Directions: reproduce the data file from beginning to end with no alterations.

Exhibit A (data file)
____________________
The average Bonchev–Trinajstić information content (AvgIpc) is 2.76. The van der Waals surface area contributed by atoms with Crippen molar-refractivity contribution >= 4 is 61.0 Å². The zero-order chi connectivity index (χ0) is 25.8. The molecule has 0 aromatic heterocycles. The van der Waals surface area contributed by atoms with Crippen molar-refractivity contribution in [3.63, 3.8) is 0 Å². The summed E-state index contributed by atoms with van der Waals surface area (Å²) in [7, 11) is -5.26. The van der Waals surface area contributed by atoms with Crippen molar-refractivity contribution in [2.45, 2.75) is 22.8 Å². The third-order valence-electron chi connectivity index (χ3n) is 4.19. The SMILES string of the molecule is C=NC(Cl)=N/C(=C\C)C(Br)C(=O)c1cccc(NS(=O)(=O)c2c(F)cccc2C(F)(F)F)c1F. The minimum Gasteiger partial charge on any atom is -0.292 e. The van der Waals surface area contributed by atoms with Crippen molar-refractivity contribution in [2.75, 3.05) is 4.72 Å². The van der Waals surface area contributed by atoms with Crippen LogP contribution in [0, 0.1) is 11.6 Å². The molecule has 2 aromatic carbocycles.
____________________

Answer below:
The average Bonchev–Trinajstić information content (AvgIpc) is 2.76. The van der Waals surface area contributed by atoms with Crippen molar-refractivity contribution >= 4 is 61.0 Å². The zero-order chi connectivity index (χ0) is 25.8. The molecule has 0 aromatic heterocycles. The van der Waals surface area contributed by atoms with Crippen molar-refractivity contribution in [3.63, 3.8) is 0 Å². The summed E-state index contributed by atoms with van der Waals surface area (Å²) in [7, 11) is -5.26. The van der Waals surface area contributed by atoms with Crippen molar-refractivity contribution in [2.45, 2.75) is 22.8 Å². The third-order valence-electron chi connectivity index (χ3n) is 4.19. The SMILES string of the molecule is C=NC(Cl)=N/C(=C\C)C(Br)C(=O)c1cccc(NS(=O)(=O)c2c(F)cccc2C(F)(F)F)c1F. The minimum Gasteiger partial charge on any atom is -0.292 e. The van der Waals surface area contributed by atoms with Crippen molar-refractivity contribution in [2.75, 3.05) is 4.72 Å². The van der Waals surface area contributed by atoms with Crippen LogP contribution in [0, 0.1) is 11.6 Å². The molecule has 2 aromatic carbocycles.